Adhering to the provisions of the Fair Labor Standards Act (FLSA) is critical when running an organization. FLSA violations can result in costly lawsuits.
Despite this, FLSA violations are more common than you may realize. There are many reasons this is the case. One is a simple fact that it is often possible to accidentally commit an FLSA violation. The rules are complex and can easily be overlooked or misunderstood.
No single blog entry could cover all the potential FLSA violations. To avoid violations, it’s best to consult with legal counsel who can help you better understand what types of errors you could unknowingly be making.
The following are several common mistakes that can result in FLSA violations:
Lawyers who practice in these areas frequently agree that employee classification is the most common FLSA-related error employers make. Employees who are exempt from minimum wage and overtime pay are the exception to the rule. Often, employers classify workers as being exempt from the law’s minimum wage and overtime provisions when they are not.
This occurs, in part, because it’s not always easy to understand whether the duties of an employee qualify as those that support a minimum wage and overtime exemption. Generally, employees may be exempt from the law’s minimum wage and overtime provisions if they are paid a threshold amount and have positions that are “white collar” or managerial in nature. A thorough review of job duties is required for this analysis, as well as a clear understanding of the federal and state requirements. Always remember that the states can have more stringent requirements (meaning more protective of employees) than the federal law, so both state and federal statutes and regulations must be reviewed.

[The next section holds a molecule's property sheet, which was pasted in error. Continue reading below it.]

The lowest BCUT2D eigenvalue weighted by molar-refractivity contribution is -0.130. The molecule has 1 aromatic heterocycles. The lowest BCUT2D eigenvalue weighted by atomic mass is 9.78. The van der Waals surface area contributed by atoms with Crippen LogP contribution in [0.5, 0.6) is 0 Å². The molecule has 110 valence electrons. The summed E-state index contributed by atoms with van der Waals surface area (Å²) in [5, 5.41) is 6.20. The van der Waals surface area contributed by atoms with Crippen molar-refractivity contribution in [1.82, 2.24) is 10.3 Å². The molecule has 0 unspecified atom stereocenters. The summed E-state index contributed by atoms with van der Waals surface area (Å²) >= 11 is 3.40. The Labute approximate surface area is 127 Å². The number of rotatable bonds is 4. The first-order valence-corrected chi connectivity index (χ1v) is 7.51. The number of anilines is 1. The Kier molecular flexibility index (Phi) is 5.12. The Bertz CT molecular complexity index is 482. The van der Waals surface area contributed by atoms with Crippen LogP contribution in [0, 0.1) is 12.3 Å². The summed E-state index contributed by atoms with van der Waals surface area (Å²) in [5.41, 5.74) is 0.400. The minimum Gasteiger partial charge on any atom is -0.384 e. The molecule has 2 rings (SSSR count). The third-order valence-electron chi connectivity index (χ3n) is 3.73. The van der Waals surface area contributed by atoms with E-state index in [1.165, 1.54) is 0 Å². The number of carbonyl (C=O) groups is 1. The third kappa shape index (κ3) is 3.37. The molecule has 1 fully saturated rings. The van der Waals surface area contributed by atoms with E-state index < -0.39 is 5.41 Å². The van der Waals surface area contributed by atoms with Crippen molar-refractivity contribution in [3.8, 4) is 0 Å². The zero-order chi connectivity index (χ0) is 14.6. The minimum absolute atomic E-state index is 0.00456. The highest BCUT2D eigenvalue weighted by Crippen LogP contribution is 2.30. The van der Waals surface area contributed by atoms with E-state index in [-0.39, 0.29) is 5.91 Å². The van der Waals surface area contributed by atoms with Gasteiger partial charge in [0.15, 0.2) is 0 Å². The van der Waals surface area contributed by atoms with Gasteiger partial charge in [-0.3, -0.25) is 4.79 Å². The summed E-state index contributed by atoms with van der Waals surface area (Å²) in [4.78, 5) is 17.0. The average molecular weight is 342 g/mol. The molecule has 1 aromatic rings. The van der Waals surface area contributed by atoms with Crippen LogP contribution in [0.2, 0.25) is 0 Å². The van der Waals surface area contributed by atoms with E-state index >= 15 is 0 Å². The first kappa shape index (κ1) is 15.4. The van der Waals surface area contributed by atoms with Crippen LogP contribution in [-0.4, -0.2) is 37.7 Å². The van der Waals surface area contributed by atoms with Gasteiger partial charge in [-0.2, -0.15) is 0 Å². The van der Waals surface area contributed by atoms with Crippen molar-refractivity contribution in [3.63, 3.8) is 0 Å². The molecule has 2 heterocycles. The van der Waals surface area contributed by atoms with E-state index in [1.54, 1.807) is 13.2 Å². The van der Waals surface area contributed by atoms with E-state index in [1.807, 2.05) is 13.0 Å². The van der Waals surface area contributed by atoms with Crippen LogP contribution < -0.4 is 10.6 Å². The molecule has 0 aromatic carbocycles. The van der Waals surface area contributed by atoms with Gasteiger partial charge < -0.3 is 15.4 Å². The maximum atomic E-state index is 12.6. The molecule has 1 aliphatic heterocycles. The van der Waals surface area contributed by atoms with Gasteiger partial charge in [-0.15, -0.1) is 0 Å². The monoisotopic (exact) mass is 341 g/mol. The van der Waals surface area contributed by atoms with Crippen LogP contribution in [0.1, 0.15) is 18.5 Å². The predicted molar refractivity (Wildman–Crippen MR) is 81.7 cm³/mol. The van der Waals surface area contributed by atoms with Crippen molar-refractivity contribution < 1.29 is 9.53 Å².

Prepare though the job description and do so by consulting with those in your organization who know the details of job duties. Review every new position for FLSA and state wage and hour compliance. A self-audit conducted through legal counsel is recommended if you have concerns about the misclassification of employees.
Unless employees qualify as exempt from the FLSA’s minimum wage and overtime provisions, they must be paid one-and-half times their regular pay for any hours they work that are in excess of 40 hours in a workweek.
This seems to be a fairly basic principle. However, disputes can arise when it is unclear which activities do and do not constitute those performed during working hours. Working hours essentially begin when an employee has engaged in an initial “principal activity” that constitutes work.
For example, commuting time is not compensable, because an employee has either not begun work or has finished work during the time when they are commuting. However, if an employee must travel to and from a work site, the time spent on travel may be compensable.
This once again highlights the importance of coordinating with learned legal counsel when you have questions about the FLSA. Determining which hours an employee should be compensated for is not always as easy as you might assume.
The FLSA has its own set of provisions regarding whether employees should be paid for certain breaks, and state laws may be stricter than the federal requirements in this regard. Breaks that are unpaid must be tracked through a reliable time tracking system. Breaks that are under 30 minutes must be paid. Collective bargaining provisions can play a part in FLSA and state wage and hour requirements.
Again, these are just a few examples of the complexity of FLSA compliance. If you’ve been accused of an FLSA violation, or you are concerned about compliance, consult legal counsel to properly navigate the circumstances.
At N. Stotler Law, a Pittsburgh employment law attorney can walk you through these issues, helping you defend against accusations and avoid committing any FLSA violations in the future. Learn more by contacting us online or calling us at 724-841-5565.